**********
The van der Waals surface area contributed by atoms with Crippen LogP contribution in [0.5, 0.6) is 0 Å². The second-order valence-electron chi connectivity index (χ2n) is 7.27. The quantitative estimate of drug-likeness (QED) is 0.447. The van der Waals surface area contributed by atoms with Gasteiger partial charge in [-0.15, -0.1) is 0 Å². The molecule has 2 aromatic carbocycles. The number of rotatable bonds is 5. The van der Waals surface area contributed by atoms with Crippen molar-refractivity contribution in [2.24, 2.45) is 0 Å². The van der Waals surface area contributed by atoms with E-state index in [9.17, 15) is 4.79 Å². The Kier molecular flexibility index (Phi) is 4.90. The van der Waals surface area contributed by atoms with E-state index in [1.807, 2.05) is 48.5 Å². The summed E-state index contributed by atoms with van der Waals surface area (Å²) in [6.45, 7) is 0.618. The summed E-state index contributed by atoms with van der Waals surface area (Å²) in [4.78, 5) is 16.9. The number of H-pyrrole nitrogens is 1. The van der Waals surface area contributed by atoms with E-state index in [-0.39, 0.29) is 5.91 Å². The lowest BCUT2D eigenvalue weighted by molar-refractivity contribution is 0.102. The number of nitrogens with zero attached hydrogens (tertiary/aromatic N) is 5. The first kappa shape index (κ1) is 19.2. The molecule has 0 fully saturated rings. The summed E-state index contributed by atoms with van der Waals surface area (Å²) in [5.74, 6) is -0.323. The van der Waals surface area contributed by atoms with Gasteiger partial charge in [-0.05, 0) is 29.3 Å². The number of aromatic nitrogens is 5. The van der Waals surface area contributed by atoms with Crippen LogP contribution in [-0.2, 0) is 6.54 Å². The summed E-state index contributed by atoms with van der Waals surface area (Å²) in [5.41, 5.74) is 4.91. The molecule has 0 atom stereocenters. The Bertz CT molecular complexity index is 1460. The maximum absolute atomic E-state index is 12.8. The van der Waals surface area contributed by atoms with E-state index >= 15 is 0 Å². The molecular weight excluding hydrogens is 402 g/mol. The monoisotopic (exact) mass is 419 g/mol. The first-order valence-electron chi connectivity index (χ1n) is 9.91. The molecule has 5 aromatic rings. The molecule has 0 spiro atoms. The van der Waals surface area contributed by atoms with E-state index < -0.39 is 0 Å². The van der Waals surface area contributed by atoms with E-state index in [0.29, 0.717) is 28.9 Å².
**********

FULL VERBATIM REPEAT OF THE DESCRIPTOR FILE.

The van der Waals surface area contributed by atoms with Crippen LogP contribution in [0.5, 0.6) is 0 Å². The second-order valence-electron chi connectivity index (χ2n) is 7.27. The quantitative estimate of drug-likeness (QED) is 0.447. The van der Waals surface area contributed by atoms with Gasteiger partial charge in [-0.15, -0.1) is 0 Å². The molecule has 2 aromatic carbocycles. The number of rotatable bonds is 5. The van der Waals surface area contributed by atoms with Crippen molar-refractivity contribution in [2.24, 2.45) is 0 Å². The van der Waals surface area contributed by atoms with E-state index in [9.17, 15) is 4.79 Å². The Kier molecular flexibility index (Phi) is 4.90. The van der Waals surface area contributed by atoms with E-state index in [1.807, 2.05) is 48.5 Å². The summed E-state index contributed by atoms with van der Waals surface area (Å²) in [6.45, 7) is 0.618. The summed E-state index contributed by atoms with van der Waals surface area (Å²) in [4.78, 5) is 16.9. The number of H-pyrrole nitrogens is 1. The van der Waals surface area contributed by atoms with E-state index in [-0.39, 0.29) is 5.91 Å². The lowest BCUT2D eigenvalue weighted by molar-refractivity contribution is 0.102. The number of nitrogens with zero attached hydrogens (tertiary/aromatic N) is 5. The first kappa shape index (κ1) is 19.2. The molecule has 0 fully saturated rings. The summed E-state index contributed by atoms with van der Waals surface area (Å²) in [5.74, 6) is -0.323. The van der Waals surface area contributed by atoms with Gasteiger partial charge in [-0.05, 0) is 29.3 Å². The number of aromatic nitrogens is 5. The van der Waals surface area contributed by atoms with Crippen LogP contribution in [-0.2, 0) is 6.54 Å². The summed E-state index contributed by atoms with van der Waals surface area (Å²) in [5.41, 5.74) is 4.91. The molecule has 0 atom stereocenters. The Bertz CT molecular complexity index is 1460. The maximum absolute atomic E-state index is 12.8. The van der Waals surface area contributed by atoms with E-state index >= 15 is 0 Å². The molecular weight excluding hydrogens is 402 g/mol. The monoisotopic (exact) mass is 419 g/mol. The first-order valence-electron chi connectivity index (χ1n) is 9.91. The molecule has 5 aromatic rings. The molecule has 0 spiro atoms. The van der Waals surface area contributed by atoms with E-state index < -0.39 is 0 Å². The van der Waals surface area contributed by atoms with E-state index in [0.29, 0.717) is 28.9 Å².